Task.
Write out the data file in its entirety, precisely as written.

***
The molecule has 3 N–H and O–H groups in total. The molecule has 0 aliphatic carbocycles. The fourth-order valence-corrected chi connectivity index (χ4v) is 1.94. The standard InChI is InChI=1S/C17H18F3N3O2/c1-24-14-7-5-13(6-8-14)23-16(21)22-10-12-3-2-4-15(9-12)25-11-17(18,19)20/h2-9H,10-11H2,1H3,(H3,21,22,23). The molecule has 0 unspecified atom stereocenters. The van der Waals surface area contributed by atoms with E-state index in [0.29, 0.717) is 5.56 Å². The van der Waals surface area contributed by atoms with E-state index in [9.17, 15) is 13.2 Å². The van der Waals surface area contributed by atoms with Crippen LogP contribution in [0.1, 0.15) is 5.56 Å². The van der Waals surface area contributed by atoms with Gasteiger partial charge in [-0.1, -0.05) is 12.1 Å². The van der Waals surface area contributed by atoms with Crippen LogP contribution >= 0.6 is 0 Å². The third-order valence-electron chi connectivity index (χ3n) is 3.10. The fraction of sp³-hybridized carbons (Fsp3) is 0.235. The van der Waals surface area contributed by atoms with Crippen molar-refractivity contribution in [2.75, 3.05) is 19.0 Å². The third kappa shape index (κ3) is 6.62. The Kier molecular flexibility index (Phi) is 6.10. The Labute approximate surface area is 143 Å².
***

The molecule has 3 N–H and O–H groups in total. The molecule has 0 aliphatic carbocycles. The fourth-order valence-corrected chi connectivity index (χ4v) is 1.94. The standard InChI is InChI=1S/C17H18F3N3O2/c1-24-14-7-5-13(6-8-14)23-16(21)22-10-12-3-2-4-15(9-12)25-11-17(18,19)20/h2-9H,10-11H2,1H3,(H3,21,22,23). The molecule has 0 unspecified atom stereocenters. The van der Waals surface area contributed by atoms with E-state index in [0.29, 0.717) is 5.56 Å². The van der Waals surface area contributed by atoms with E-state index in [9.17, 15) is 13.2 Å². The van der Waals surface area contributed by atoms with Crippen LogP contribution in [0.1, 0.15) is 5.56 Å². The van der Waals surface area contributed by atoms with Gasteiger partial charge in [-0.1, -0.05) is 12.1 Å². The van der Waals surface area contributed by atoms with Crippen LogP contribution >= 0.6 is 0 Å². The third-order valence-electron chi connectivity index (χ3n) is 3.10. The fraction of sp³-hybridized carbons (Fsp3) is 0.235. The van der Waals surface area contributed by atoms with Crippen molar-refractivity contribution in [2.75, 3.05) is 19.0 Å². The third kappa shape index (κ3) is 6.62. The Kier molecular flexibility index (Phi) is 6.10. The Labute approximate surface area is 143 Å².